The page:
While the intermediate resolution rates can sound very good, this is exactly what I believe prevents me from thinking of them as high resolution:  they sound.  I don’t want gear or recordings or formats that sound “good”, “detailed”, “smooth”, etc., I want them to not sound.  I want them to get out of the way, leaving the sound to that which is being recorded, played and listened to—the performance.

I’m reminded of how the video world defined intermediate resolutions—those better than standard but not really high—with the term “extended”.

Personally, I’d place anything at 1x rates (or with a 16-bit word length) in the SRA (“Standard Resolution Audio”) category.  This would include 16/44, 16/48, 24/44 and 24/48.  With the latter two, my experience has been that while the added word length helps, the limitations of having the low-pass filtering so close to the audible range—and thus, its effects within the audible range—mean that in the end, these are all effectively just minor variations of “CD resolution”.  (I would ultimately consider 16/96 or 16/192 SRA also.  There is, in my view, no good reason to record with less than 24-bits and if the release is going to be at one of these sample rates, I would deem word length reduction to 16-bits counterproductive and just plain silly.)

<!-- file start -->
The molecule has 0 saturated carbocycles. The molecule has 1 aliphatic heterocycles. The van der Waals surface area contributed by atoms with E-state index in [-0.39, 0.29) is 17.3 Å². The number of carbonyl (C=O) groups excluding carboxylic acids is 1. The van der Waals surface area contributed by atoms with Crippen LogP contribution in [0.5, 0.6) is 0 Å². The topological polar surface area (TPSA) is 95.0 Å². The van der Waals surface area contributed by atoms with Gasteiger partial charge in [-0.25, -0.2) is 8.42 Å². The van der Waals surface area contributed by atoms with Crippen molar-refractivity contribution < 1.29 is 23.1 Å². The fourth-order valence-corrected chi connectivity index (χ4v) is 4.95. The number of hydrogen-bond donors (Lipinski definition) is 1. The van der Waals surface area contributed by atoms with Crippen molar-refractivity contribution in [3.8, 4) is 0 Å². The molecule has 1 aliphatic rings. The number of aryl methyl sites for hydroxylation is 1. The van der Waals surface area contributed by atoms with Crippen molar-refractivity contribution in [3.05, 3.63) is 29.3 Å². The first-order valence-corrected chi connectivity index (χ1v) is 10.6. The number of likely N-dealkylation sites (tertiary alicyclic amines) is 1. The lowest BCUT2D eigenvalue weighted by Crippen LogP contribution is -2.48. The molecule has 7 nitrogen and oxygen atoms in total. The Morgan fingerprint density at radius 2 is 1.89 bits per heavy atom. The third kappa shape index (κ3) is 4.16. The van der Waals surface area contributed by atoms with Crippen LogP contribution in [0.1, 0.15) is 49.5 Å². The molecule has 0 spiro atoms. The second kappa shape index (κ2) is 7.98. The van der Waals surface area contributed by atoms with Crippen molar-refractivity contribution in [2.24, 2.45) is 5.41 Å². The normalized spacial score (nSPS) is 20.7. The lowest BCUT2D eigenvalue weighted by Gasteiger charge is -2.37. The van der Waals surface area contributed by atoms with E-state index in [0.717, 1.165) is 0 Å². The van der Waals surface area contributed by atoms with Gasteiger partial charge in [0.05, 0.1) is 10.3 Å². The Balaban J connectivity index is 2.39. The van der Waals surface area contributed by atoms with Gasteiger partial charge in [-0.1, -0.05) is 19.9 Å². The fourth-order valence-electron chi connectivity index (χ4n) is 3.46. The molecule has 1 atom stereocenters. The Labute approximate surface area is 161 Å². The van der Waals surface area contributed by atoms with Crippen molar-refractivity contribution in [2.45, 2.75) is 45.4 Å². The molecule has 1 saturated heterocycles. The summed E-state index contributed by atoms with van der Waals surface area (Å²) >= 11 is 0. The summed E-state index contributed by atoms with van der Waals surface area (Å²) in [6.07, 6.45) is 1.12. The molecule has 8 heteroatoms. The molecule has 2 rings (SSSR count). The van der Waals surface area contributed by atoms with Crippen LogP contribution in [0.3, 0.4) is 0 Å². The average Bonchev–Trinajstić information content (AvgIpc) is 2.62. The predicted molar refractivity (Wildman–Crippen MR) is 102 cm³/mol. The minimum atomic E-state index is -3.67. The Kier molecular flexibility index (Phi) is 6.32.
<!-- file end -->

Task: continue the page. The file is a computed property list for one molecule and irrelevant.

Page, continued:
The above is at odds with what appears to be the more common “anything better than CD” definition of high resolution.  To me, that is like saying anything better than a Big Mac is filet mignon.  Or anything better than Night Train is Dom Perignon.  I don’t think so.  I think there are intermediate levels and that it takes more than being better than mediocre (or just plain bad) to quality as “fine”.

Any 2x recording (88.2 kHz or 96 kHz) again, at 24-bits, I would refer to as ERA (“Extended Resolution Audio”).  Now we have a real improvement in fidelity to the input.  It doesn’t quite get out of the way, but to my ears, it is noticeably better than SRA.

HRA (“High Resolution Audio”), I would reserve for 4x recordings (176.4 kHz or 192 kHz) again, at 24-bits.  Properly done and played back on gear that can actually perform at these rates, we have the first format in my experience that is truly capable of getting out of the way.  This is what high resolution audio is about.

By these definitions, I would consider Soundkeeper Recordings’ CDs as well as our CD-Rs to be SRA.  The latter is certainly closer sounding than the pressing but ultimately, they’re both 16-bits.  I’d call our 24/96 DVDs and 24/96 files-on-disc releases ERA and our 24/192 files-on-disc releases HRA.

Of course, as I’ve long said, my belief is that 90-95% or more of a recording’s ultimate sonic quality has already been determined by the time the signals are leaving the microphones.  The delivery format just determines how much of that original quality is available for playback.  I’d rather hear a CD (or even an mp3) of a Keith Johnson recording than a 24/192 (or the original masters) of recordings from a lot of other engineers.  But best of all, is the HRA version of Keith’s work.